This nuanced statement by Tom Kenworthy, a former reporter, was spot on until the very end (my emphasis):
The reasons that the desert Southwest is having another extreme fire season are complex. They include decades of poor forestry and livestock grazing practices, misguided federal firefighting efforts that have prevented low-intensity fires in Ponderosa pine forests from clearing out underbrush and small trees, and prolonged, exceptional droughtcaused by climate change.
John Fleck, a science writer for the Albuquerque Journal, grasps the complexity of the fire story, and Andrew Freedman does a superb job unpacking the scorching Southwestern drought in a must-read post at the WaPo's Capital Weather Gang blog:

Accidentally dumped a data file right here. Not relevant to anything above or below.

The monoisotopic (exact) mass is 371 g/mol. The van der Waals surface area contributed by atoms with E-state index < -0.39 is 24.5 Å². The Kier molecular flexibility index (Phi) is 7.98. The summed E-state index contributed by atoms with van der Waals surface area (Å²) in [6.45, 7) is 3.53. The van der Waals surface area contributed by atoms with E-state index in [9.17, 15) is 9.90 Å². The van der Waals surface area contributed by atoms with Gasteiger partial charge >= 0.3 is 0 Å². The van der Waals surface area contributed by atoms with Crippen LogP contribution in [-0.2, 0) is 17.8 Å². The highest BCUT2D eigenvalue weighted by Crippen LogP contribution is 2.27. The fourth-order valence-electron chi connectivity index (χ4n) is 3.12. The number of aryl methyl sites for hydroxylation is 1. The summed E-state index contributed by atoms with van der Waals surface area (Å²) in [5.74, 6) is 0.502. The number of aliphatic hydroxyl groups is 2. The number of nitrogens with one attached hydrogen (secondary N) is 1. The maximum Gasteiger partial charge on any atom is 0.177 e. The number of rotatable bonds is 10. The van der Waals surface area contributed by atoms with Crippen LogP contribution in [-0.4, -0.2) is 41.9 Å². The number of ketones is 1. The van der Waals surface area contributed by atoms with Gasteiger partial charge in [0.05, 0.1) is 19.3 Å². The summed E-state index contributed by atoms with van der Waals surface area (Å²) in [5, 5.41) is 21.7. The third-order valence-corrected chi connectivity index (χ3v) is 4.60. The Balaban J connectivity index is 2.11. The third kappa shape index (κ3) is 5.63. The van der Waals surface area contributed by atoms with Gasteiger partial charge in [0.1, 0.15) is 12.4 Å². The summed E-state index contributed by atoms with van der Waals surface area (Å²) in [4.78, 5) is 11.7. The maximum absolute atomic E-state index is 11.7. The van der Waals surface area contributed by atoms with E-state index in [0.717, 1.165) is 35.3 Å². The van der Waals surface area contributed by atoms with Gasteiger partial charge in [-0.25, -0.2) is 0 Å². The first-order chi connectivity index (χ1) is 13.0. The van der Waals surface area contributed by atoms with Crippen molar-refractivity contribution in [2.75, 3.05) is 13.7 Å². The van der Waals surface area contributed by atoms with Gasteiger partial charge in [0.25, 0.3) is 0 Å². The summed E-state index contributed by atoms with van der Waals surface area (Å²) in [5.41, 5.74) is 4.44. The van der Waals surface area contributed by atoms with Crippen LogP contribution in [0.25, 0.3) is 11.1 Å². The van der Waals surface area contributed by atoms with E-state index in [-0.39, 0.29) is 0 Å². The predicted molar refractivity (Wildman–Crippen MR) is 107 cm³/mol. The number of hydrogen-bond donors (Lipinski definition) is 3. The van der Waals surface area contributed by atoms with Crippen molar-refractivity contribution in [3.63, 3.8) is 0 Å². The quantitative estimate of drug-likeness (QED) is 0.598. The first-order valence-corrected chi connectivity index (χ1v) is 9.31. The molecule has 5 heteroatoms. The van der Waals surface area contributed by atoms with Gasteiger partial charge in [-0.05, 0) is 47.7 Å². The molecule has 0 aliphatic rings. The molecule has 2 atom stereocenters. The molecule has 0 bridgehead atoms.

The drought was caused in part by La Nina conditions in the tropical Pacific Ocean, which altered the main storm track across North America, helping to steer storms across the northern tier, leaving southern areas desperate for rain. Although La Nina has waned, there are increasing signs that it may redevelop this fall or winter, according to the latest outlook from the Climate Prediction Center. However, La Nina wasn't the only force behind the drought, says [Marty] Hoerling, who leads a group of climate change attribution sleuths at NOAA. For now, though, the co-conspirators remain unknown. Although climate science research shows that droughts are likely to become more intense and more frequent in a warming world, particularly in the Southwestern US, observational evidence does not yet show clear trends in drought conditions in the U.S. to date. Hoerling says his quick analysis led him to conclude that climate change has not played a major role in this event. "This is not a climate change drought by all indications," he said, adding that this view does not in any way refute the fact that global warming is occurring, either. Hoerling noted that as average temperatures increase due to climate change, drought impacts would likely get worse. Drought plus heat "is just going to make a bad situation that much worse," he said, since higher temperatures dry soils out much more rapidly. "We haven't necessarily dealt with drought and heat at the same time in such a persistent way." He said the drought serves as a reminder that society needs to be more prepared for significant, relatively rare events such as this one, regardless of whether they are due to global warming or natural climate variability.